The Braille Night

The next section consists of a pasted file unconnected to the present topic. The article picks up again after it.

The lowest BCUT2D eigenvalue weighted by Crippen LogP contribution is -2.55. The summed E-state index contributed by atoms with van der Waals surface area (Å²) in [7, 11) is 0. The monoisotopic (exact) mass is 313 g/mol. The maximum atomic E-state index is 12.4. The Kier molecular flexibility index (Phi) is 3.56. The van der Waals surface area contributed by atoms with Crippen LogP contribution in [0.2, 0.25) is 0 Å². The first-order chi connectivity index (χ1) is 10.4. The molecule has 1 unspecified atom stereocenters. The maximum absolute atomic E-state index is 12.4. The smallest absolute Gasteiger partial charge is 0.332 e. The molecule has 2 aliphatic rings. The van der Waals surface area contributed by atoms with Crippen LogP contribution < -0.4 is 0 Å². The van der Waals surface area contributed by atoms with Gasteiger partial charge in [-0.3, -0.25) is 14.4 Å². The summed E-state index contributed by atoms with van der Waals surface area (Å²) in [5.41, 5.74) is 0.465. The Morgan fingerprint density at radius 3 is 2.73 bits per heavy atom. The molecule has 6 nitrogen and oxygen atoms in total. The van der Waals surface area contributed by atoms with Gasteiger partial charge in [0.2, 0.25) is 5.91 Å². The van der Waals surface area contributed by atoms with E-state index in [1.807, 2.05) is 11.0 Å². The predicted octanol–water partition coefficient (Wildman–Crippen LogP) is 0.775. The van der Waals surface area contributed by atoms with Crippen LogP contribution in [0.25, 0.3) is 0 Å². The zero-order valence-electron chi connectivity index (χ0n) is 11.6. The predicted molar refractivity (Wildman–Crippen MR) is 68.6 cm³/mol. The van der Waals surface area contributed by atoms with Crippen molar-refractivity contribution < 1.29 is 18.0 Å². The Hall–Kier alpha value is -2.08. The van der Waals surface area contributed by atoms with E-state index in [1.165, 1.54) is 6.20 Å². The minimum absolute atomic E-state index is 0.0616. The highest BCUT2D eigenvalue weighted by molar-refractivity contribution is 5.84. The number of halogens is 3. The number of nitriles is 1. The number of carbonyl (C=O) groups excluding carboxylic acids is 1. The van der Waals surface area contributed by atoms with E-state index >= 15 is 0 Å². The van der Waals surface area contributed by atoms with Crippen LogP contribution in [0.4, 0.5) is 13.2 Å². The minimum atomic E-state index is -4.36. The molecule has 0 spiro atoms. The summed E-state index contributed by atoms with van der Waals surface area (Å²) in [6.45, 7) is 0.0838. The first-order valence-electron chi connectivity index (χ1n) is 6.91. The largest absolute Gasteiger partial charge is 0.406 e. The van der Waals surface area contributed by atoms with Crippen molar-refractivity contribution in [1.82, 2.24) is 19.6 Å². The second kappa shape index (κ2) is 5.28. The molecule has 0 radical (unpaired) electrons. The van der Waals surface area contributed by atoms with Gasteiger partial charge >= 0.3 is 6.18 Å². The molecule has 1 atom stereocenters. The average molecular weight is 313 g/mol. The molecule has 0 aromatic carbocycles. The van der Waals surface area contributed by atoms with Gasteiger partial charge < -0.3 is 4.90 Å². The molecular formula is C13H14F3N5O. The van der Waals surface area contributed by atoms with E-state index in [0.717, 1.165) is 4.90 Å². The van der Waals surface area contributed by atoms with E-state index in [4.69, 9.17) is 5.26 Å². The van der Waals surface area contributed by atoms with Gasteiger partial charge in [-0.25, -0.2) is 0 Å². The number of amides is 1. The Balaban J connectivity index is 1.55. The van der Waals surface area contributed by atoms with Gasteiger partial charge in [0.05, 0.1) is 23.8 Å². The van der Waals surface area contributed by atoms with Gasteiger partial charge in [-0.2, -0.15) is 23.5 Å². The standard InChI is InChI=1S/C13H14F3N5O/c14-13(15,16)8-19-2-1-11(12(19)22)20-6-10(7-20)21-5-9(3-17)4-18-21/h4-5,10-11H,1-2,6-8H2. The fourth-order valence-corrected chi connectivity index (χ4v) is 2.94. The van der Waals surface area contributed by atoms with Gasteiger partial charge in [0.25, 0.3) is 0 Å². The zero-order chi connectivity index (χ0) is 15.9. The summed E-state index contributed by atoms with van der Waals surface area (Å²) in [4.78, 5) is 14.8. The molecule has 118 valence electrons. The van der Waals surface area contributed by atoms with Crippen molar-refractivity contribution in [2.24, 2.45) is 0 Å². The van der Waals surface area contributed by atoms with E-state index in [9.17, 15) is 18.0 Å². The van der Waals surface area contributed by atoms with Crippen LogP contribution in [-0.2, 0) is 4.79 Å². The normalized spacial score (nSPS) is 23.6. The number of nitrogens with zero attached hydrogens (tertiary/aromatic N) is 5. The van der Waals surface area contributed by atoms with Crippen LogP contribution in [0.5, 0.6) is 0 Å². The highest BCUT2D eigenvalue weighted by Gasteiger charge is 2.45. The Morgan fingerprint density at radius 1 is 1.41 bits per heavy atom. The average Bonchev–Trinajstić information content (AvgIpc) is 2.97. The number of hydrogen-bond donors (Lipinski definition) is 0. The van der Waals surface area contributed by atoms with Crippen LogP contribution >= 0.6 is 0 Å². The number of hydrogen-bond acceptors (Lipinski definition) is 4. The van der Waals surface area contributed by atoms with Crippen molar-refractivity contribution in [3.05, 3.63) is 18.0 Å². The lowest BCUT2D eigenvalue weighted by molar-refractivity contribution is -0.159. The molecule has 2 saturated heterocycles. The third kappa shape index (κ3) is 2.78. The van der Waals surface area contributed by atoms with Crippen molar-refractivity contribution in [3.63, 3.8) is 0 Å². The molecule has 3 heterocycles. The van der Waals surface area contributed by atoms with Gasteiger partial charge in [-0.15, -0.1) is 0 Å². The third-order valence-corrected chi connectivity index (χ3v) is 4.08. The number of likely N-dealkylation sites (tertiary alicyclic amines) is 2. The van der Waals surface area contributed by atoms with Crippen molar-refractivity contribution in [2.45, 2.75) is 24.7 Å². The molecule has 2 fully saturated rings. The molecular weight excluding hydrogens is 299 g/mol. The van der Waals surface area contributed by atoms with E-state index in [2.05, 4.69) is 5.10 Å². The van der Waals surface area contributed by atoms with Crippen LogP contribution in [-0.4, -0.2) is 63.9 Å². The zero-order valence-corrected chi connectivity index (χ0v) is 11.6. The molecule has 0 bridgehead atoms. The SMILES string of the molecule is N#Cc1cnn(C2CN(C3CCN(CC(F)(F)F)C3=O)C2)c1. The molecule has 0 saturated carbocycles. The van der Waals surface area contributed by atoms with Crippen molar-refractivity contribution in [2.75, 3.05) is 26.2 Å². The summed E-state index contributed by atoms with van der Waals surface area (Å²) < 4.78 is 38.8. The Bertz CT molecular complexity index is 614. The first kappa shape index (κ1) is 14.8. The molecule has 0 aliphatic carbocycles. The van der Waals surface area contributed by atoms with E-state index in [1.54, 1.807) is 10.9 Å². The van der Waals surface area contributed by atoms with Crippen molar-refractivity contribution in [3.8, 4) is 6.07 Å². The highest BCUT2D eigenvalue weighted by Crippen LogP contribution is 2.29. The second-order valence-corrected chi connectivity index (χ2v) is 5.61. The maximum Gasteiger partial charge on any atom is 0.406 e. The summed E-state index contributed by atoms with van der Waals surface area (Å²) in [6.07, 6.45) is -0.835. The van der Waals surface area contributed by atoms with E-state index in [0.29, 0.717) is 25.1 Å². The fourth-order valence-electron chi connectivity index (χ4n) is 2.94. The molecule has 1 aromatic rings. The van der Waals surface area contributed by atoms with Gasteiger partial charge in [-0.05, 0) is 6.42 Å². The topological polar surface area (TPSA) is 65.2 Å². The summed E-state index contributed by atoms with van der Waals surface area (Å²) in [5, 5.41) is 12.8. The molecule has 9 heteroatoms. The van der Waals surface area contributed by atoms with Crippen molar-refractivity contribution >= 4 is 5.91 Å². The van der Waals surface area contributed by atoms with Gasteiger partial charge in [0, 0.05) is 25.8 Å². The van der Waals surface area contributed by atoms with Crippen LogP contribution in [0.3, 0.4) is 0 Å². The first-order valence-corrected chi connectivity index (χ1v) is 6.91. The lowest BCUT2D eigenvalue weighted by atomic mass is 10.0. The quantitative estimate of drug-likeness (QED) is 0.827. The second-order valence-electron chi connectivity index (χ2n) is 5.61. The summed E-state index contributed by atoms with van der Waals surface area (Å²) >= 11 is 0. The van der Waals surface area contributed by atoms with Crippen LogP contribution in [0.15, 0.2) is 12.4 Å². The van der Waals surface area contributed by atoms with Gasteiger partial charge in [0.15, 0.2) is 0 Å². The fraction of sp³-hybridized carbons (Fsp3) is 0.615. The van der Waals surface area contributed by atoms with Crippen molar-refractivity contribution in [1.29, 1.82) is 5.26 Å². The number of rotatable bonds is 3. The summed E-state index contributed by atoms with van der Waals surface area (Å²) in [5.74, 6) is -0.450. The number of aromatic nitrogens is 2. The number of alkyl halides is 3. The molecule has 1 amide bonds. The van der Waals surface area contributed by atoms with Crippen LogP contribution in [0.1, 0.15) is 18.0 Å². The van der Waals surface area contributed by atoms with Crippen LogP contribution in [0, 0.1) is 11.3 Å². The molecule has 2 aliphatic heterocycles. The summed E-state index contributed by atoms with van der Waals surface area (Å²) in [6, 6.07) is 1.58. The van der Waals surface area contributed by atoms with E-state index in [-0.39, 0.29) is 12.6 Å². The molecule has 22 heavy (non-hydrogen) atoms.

With much of the material recorded at the same sessions that yielded their previous album, 2000’s impressive Will You Find Me, the songs comprising the follow-up, 2001’s The Braille Night, often feel like a gentle extension of that easeful, free-floating feeling that has become this New York City-based combo’s forte. Songs take on a life of their own, apart from traditional verse-chorus structures, and exist as slow, meditative exercises in contemplation. Any residual youthful angst from their earlier work cedes to a gentle acceptance of life’s unpredictable trajectory and the music attempts to replicate a natural beauty far removed from the industrial scrapings of the city. “Ignatia America” incites a vague dissonance in its ambient minimalism, but the gentle vocals that follow for “Arrowheads” ache for a pastoral retreat in the countryside. Ida members Elizabeth Mitchell and Daniel Littleton have since worked on children’s music, which should come as no surprise to anyone bewitched by the childlike wonder and optimism that’s so beautifully expressed in these austere tunes.